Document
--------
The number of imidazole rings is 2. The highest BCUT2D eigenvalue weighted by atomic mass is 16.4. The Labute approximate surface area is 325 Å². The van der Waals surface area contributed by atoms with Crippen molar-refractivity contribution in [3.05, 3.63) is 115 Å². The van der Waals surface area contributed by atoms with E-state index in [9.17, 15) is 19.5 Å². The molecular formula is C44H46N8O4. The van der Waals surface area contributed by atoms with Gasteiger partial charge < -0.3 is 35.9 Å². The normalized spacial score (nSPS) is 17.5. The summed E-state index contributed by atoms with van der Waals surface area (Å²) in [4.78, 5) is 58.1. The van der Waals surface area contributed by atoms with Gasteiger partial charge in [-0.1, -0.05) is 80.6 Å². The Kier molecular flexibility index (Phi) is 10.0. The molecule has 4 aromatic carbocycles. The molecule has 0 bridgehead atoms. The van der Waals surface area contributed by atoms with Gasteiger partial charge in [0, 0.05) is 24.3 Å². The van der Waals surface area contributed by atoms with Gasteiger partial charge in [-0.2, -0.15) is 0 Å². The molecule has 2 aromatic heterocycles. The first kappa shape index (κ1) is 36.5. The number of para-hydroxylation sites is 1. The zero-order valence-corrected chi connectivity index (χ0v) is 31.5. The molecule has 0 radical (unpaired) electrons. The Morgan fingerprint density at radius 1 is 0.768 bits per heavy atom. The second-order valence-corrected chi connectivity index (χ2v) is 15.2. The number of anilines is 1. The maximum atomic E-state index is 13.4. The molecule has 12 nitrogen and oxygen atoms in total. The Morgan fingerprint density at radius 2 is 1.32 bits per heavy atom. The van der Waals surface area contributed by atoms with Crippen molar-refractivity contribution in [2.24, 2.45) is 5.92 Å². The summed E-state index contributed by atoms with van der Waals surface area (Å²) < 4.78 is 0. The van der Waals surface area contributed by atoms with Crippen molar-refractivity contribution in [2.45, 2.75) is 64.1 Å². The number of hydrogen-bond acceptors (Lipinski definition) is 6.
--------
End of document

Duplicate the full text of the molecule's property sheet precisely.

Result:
The number of imidazole rings is 2. The highest BCUT2D eigenvalue weighted by atomic mass is 16.4. The Labute approximate surface area is 325 Å². The van der Waals surface area contributed by atoms with Crippen molar-refractivity contribution in [3.05, 3.63) is 115 Å². The van der Waals surface area contributed by atoms with E-state index in [9.17, 15) is 19.5 Å². The molecular formula is C44H46N8O4. The van der Waals surface area contributed by atoms with Gasteiger partial charge < -0.3 is 35.9 Å². The normalized spacial score (nSPS) is 17.5. The summed E-state index contributed by atoms with van der Waals surface area (Å²) in [4.78, 5) is 58.1. The van der Waals surface area contributed by atoms with Gasteiger partial charge in [-0.1, -0.05) is 80.6 Å². The Kier molecular flexibility index (Phi) is 10.0. The molecule has 4 aromatic carbocycles. The molecule has 0 bridgehead atoms. The van der Waals surface area contributed by atoms with Gasteiger partial charge in [0, 0.05) is 24.3 Å². The van der Waals surface area contributed by atoms with Gasteiger partial charge in [-0.2, -0.15) is 0 Å². The molecule has 2 aromatic heterocycles. The first kappa shape index (κ1) is 36.5. The number of para-hydroxylation sites is 1. The zero-order valence-corrected chi connectivity index (χ0v) is 31.5. The molecule has 0 radical (unpaired) electrons. The Morgan fingerprint density at radius 1 is 0.768 bits per heavy atom. The second-order valence-corrected chi connectivity index (χ2v) is 15.2. The number of anilines is 1. The maximum atomic E-state index is 13.4. The molecule has 12 nitrogen and oxygen atoms in total. The Morgan fingerprint density at radius 2 is 1.32 bits per heavy atom. The van der Waals surface area contributed by atoms with Crippen molar-refractivity contribution in [2.24, 2.45) is 5.92 Å². The summed E-state index contributed by atoms with van der Waals surface area (Å²) < 4.78 is 0. The van der Waals surface area contributed by atoms with Crippen molar-refractivity contribution in [2.45, 2.75) is 64.1 Å². The number of hydrogen-bond acceptors (Lipinski definition) is 6.